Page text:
Action Plan of the University of Pretoria to try and minimize the spread of Influenza A/H1N1 (swine flu) infections



What is swine flu?

Influenza A/H1N1 (also known as swine flu) is an acute upper respiratory tract infection which is highly infectious. Under normal circumstances the disease is usually mild and patients recover within 5-7 days.

However, high risk individuals (HIV-infected and other immunocompromised patients, individuals with diabetes mellitus, chronic lung diseases or who are obese) are vulnerable to severe complications should they be infected by this virus, in which case the disease can become much more severe and the patients most probably will have to be hospitalised.

How does it spread?


By close contact with an individual who is infected with the H1N1-virus.

How can an infected person avoid spreading the virus?


• Avoid close contact with other people for up to 7 days.
• Do not participate in any group or sports activities.
• Follow the correct cough and sneezing etiquette - cover nose and mouth with a tissue when coughing and sneezing.
• Discard used tissues immediately in a dustbin or flush them down a toilet.
• Wash your hands regularly with soap and water.

How does one avoid contracting the infection?

• Wash your hands regularly with soap and water.
• Keep distances of at least 2 metres from suspected cases or those showing influenza-like symptoms.
• Wearing of masks is not recommended, but strict personal hygiene is essential.

How do you know if you have A/H1N1?

1. You will experience a sudden onset of fever (38oC or higher)
2. In addition, you will experience one or more of the following symptoms:
• sore throat
• runny or blocked nose
• cough
• body ache
• diarrhoea
• vomiting

What should you do if you suspect you have influenza A/H1N1?


Follow the steps below:

DAY STUDENTS

Step1: Consult your doctor immediately

• During working hours you can visit a doctor in private practice (if you have medical aid) or visit the campus doctor at Student Health Services in Roper Street. Note: To prevent the spread of the disease you are requested not to wait in the regular waiting room, but to use the waiting area that has been erected outside the building.
• After hours the Student Health Services and other Health Clinics will be closed and you will have to visit a private practitioner or go the Emergency Medicine Department (Casualty) of a hospital. It is thus advisable that you try to rather seek medical help during the daytime.

Step 2. Follow the doctor's orders

• If you are diagnosed as having contracted Influenza A/H1N1 it would be best for you to return home for at least a week (or until you have recovered).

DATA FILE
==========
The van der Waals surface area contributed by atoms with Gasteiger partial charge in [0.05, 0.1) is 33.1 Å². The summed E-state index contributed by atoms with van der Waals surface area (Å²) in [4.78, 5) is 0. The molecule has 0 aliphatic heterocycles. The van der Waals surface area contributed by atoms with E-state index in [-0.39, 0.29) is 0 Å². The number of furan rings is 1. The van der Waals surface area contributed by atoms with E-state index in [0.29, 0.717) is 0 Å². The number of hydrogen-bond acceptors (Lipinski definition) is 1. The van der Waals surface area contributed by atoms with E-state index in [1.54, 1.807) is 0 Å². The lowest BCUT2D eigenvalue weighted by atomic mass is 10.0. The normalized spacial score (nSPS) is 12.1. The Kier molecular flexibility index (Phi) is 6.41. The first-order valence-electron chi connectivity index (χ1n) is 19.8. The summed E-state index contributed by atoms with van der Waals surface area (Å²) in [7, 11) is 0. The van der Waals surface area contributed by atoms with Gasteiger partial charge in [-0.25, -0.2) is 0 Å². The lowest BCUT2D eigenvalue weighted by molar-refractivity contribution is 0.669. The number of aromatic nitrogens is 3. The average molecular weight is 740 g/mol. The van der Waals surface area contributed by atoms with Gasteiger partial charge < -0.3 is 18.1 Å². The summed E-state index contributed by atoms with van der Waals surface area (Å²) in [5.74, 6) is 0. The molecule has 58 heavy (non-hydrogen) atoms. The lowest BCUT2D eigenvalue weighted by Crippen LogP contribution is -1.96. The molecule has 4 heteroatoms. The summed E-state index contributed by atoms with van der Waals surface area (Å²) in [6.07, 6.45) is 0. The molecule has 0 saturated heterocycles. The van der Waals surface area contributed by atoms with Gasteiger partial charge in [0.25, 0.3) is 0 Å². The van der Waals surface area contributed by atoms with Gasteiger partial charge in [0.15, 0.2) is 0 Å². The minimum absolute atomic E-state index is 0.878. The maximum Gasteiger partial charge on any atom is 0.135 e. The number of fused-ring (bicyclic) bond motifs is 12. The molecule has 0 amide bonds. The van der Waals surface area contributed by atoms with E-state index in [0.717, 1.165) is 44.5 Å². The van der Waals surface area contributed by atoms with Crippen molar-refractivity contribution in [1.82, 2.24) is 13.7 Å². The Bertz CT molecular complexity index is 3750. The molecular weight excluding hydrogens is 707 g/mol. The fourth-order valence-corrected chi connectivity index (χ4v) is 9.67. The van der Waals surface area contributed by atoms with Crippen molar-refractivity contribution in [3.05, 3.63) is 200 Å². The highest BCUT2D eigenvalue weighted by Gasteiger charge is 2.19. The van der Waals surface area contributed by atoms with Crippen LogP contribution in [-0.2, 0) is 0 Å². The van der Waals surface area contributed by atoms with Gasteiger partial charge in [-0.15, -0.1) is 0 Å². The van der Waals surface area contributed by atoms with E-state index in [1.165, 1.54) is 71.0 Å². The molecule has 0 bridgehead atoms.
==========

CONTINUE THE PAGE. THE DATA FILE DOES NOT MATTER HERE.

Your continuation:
• If the doctor diagnoses a mild degree of the illness, you will be asked to try and avoid close contact with other people, to refrain from any physical activity and get complete bed rest for up to 7 days. Please note, however, if you do not improve but become progressively more ill, please get further medical advice and help immediately.
• If the doctor diagnoses a severe degree of illness, you most probably will be hospitalised. Please notify your family.

RESIDENCE STUDENTS

Step 1: Consult a doctor immediately.

• During working hours you can visit a doctor in private practice (if you have medical aid) or visit the campus doctor at Student Health Services in Roper Street. Note: To prevent the spread of the disease you are requested not to wait in the regular waiting room, but to use the waiting area that has been erected outside the building.
• After hours please inform your Head of Residence or EC member. Procedures have been put in place whereby you will either be taken to the Little Company of Mary Hospital or a visit by a qualified sister to your residence for a preliminary diagnosis will be arranged.

Step 2: Report to your Head of Residence

• It is important that you inform your Head of Residence (either in person or per sms) on the outcome of your visit to the doctor.

Step 3. Follow the doctor's orders very conscientiously.

• If you are diagnosed as having contracted Influenza A/H1N1 it would by far be best for you to return home for at least a week (or until you have recovered).
• If the doctor diagnoses a mild degree of the illness :
o If you are able to return home, you will be asked to try and avoid close contact with other people, to refrain from any physical activity and get complete bed rest for up to 7 days. While at home it is advisable that you try to avoid spreading the disease to other family members by taking the precautionary steps described above. Please note, however, if you do not improve but become progressively more ill, please get further medical advice and help immediately.
o If you are not able to return home procedures have been put in place whereby you will be isolated from other residence students until you are no longer infectious. A nursing sister will visit you daily to monitor your progress and meals will be sent to you.
• If the doctor diagnoses a severe degree of illness, you most probably will be hospitalised. Please notify your family.


I trust that we will be spared a widespread epidemic at the University. The Department of Medical Virology and Division of Infectious Diseases at the School of Medicine will pro-actively follow the spread of the epidemic on Campus and advise us about possible other measures to be implemented. Thus, this action plan is subject to continuous review pending the severity of the anticipated epidemic. We will keep you informed of the situation.


Prof NJ Grove
Registrar

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